Covers we missed 3: Ain’t Talkin (Le feu Au Coeur)

I don’t know what it means either: an index to the current series appearing on this website.

For more details on this new series on cover versions of Dylan songs that were not previously considered in the last series, please see the intro to the previous article in this series.


by Jürg Lehmann

Ain’t talkin’… There is of course Bettye LaVette with her vivid interpretation, but I would like to draw attention to another version (as far as I can see the only one noteworthy apart from LaVette): Bertrand Belin with his Le Feu au Coeur

I’ll go into a little more detail here because the song is in French.

Basically, I have a big problem with translations of Dylan songs, although I can’t judge many creations because I don’t understand the language – the numerous Scandinavian covers for example (Näslund, Wiehe, Forsberg, Larholm, Arve-Gunnar Heloy to name just a few), the Czech (Robert Krestan&Druha trava), Polish (, Dutch (Ernst Jansz), Catalan (Gerard Quintana, Jordi Batiste) etc.

I am sure that all these people made a great contribution to the reception and popularity of Dylan in their countries and languages. This also applies to the most important Dylan interpreters who have translated into languages that I understand and speak: Wolfgang Niedecken into German, Francesco de Gregori into Italian, Hugues Aufray into French.

But it’s like Robert Frost said: Poetry is what gets lost in translation and if you want to preserve the poetry in Dylan’s songs, you have to be your own poet. I don’t know any singer who can really do that (not even de Gregori). In my opinion they often fail because they stay too close to Dylan’s text and they disregard the poetic melody in their own language (if you translate ghost of electricity as Geist der Elektrizität into German, you are literally killing the song).

The art must be to find a balance between the original text and your own interpretation. I think that’s exactly what Belin has achieved (the title alone announces something distinctive, autonomous: fire in the heart), his text is very beautiful poetry, the musical performance is perfect.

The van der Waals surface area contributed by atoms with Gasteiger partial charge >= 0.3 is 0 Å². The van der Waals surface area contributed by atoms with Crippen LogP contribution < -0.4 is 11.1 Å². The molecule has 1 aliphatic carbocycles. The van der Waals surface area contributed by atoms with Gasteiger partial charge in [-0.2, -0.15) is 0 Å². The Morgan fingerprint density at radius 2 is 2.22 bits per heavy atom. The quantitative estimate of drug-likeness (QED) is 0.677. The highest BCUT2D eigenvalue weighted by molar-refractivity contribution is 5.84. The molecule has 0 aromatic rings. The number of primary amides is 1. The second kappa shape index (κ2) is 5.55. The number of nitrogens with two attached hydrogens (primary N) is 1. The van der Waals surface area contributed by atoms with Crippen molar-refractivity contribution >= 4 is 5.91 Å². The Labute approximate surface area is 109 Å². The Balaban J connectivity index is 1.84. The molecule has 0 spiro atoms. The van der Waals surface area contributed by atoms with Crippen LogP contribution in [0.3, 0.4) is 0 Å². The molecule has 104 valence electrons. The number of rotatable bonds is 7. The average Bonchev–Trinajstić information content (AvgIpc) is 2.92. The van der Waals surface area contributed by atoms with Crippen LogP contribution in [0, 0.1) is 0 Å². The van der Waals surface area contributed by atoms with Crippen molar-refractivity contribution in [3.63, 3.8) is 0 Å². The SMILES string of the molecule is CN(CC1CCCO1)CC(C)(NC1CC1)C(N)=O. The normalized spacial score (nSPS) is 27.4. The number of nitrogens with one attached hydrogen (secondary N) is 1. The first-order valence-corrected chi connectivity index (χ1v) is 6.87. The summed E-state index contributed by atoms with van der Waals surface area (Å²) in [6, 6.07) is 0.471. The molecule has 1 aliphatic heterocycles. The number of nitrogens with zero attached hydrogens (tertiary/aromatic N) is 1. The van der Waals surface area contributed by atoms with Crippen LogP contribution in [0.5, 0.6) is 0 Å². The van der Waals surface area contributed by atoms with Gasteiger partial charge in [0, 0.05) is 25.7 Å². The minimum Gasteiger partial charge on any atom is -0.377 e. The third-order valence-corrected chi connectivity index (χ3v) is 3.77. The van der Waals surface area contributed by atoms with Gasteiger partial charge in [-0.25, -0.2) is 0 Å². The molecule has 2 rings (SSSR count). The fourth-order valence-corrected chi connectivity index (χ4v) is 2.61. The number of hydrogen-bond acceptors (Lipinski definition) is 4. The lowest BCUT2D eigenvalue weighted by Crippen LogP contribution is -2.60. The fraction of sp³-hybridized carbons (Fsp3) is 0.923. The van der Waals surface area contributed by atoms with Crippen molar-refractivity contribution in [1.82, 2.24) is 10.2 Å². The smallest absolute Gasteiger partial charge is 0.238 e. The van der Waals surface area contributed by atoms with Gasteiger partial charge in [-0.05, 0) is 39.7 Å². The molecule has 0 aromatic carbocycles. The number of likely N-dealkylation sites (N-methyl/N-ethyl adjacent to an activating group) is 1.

I did a little experiment to illustrate my thoughts, and that was to translate Belin’s text back into English (actually AI did it, not me):

Dylan Belin Back translation from Belin
As I walked out tonight in the mystic garden
The wounded flowers were dangling from the vines
I was passing by yon cool and crystal fountain
Someone hit me from behindAin’t talkin’, just walkin’Through this weary world of woe
Heart burnin’, still yearnin’
No one on earth would ever know

Comme la nuit, je m’avance dans ce jardin

Aucune fleur debout, pas de parfum

À la fontaine, au chant glacé de son eau

Je sens l’ennemi dans mon dos


Je me tais, j’avance

Dans ce jardin noir de bleu

Le feu au cœur, j’avance

Tous ignorant tout de ce feu


Like the night, I walk through this garden

No flowers standing, no perfume

At the fountain, at the icy song of its water

I feel the enemy at my back



I keep silent, I move forward

In this blue-black garden

Fire in my heart, I move forward

All unaware of this fire

The poetry is again lost in the re-translation, of course, but the point here is to show how Belin writes his own lyrics and still stays in Dylan’s song.

Unfortunately, I couldn’t find anything from Belin on the subject of translation (maybe we should try to get an interview with him…). I only found something on his facebook account about the creation of Le feu au coeur: J’habitais à Porto lorsque l’album Modern Times de Bob Dylan est sorti. Il est vite devenu une sorte de compagnon qui m’aidait à supporter la solitude dans laquelle je m’étais moi même plongé, venu chercher les conditions nécessaires à l’écriture de mon premier livre ‘ sortie de route ’. La chanson Ain’t Talkin’, en particulier transportait me par sa grâce et la profondeur obscure de son propos. Une épique clameur du monde. Une chanson monde.

It was Syd Matters’ invitation to sing at the Philharmonie de Paris concert on the occasion of the Dylan exhibition that gave me the idea for this adaptation. Since then, I’ve never stopped singing it. C’est chose faite.

(I was living in Porto when Bob Dylan’s Modern Times album came out. It quickly became a sort of companion, helping me to cope with the solitude into which I had plunged myself, in search of the conditions I needed to write my first book, ‘sortie de route’. The song Ain’t Talkin’, in particular, transported me with its grace and the obscure depth of its message. An epic clamour of the world. A world song. It was Syd Matters’ invitation to sing at the Philharmonie de Paris concert to launch the Dylan exhibition that gave me the idea for this adaptation. Since then, I’ve been thinking about recording it. And now it’s done).

If you want to write something about Belin’s (musical) biography, you can find many articles on the internet. Here is a link to a song from his last album: In Heaven feat. Erik Truffaz):

Tony’s note: and in case you want more here is the aforementioned Bettye LaVette

The covers we missed

Leave a Reply

Your email address will not be published. Required fields are marked *